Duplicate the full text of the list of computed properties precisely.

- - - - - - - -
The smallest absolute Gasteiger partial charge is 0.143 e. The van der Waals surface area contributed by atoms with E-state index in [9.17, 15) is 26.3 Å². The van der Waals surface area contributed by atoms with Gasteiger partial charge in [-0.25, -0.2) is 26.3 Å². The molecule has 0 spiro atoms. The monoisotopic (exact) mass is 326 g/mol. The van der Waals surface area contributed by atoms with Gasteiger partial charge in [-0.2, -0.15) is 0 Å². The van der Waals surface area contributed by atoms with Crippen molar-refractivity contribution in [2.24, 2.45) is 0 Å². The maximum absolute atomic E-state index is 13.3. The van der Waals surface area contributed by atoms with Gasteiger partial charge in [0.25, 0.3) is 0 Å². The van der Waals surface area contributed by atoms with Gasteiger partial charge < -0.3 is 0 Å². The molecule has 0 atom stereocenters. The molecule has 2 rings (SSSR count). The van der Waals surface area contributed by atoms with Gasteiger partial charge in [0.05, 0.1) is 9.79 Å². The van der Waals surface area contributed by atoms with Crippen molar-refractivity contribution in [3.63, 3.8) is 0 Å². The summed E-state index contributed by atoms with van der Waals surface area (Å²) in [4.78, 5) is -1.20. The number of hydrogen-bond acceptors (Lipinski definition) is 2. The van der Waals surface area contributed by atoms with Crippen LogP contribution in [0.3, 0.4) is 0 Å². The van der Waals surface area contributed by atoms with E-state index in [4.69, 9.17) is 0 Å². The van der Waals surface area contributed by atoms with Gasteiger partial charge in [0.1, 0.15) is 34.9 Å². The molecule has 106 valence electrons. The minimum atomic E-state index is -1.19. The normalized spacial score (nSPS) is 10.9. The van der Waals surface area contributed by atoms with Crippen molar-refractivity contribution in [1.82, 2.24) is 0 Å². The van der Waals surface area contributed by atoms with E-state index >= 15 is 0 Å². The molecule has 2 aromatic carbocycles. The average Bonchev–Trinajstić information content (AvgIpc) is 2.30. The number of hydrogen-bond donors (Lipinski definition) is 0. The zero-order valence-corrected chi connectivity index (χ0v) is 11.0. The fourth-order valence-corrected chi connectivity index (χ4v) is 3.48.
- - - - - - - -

The smallest absolute Gasteiger partial charge is 0.143 e. The van der Waals surface area contributed by atoms with E-state index in [9.17, 15) is 26.3 Å². The van der Waals surface area contributed by atoms with Gasteiger partial charge in [-0.25, -0.2) is 26.3 Å². The molecule has 0 spiro atoms. The monoisotopic (exact) mass is 326 g/mol. The van der Waals surface area contributed by atoms with Gasteiger partial charge in [-0.2, -0.15) is 0 Å². The van der Waals surface area contributed by atoms with Crippen molar-refractivity contribution in [2.24, 2.45) is 0 Å². The maximum absolute atomic E-state index is 13.3. The van der Waals surface area contributed by atoms with Gasteiger partial charge in [0.25, 0.3) is 0 Å². The van der Waals surface area contributed by atoms with Gasteiger partial charge < -0.3 is 0 Å². The molecule has 0 atom stereocenters. The molecule has 2 rings (SSSR count). The van der Waals surface area contributed by atoms with Gasteiger partial charge in [0.05, 0.1) is 9.79 Å². The van der Waals surface area contributed by atoms with Crippen molar-refractivity contribution in [3.63, 3.8) is 0 Å². The summed E-state index contributed by atoms with van der Waals surface area (Å²) in [4.78, 5) is -1.20. The number of hydrogen-bond acceptors (Lipinski definition) is 2. The van der Waals surface area contributed by atoms with Crippen LogP contribution in [0.3, 0.4) is 0 Å². The van der Waals surface area contributed by atoms with E-state index in [4.69, 9.17) is 0 Å². The van der Waals surface area contributed by atoms with Gasteiger partial charge in [0.1, 0.15) is 34.9 Å². The molecule has 106 valence electrons. The minimum atomic E-state index is -1.19. The normalized spacial score (nSPS) is 10.9. The van der Waals surface area contributed by atoms with Crippen molar-refractivity contribution in [1.82, 2.24) is 0 Å². The van der Waals surface area contributed by atoms with E-state index >= 15 is 0 Å². The molecule has 2 aromatic carbocycles. The average Bonchev–Trinajstić information content (AvgIpc) is 2.30. The number of hydrogen-bond donors (Lipinski definition) is 0. The zero-order valence-corrected chi connectivity index (χ0v) is 11.0. The fourth-order valence-corrected chi connectivity index (χ4v) is 3.48.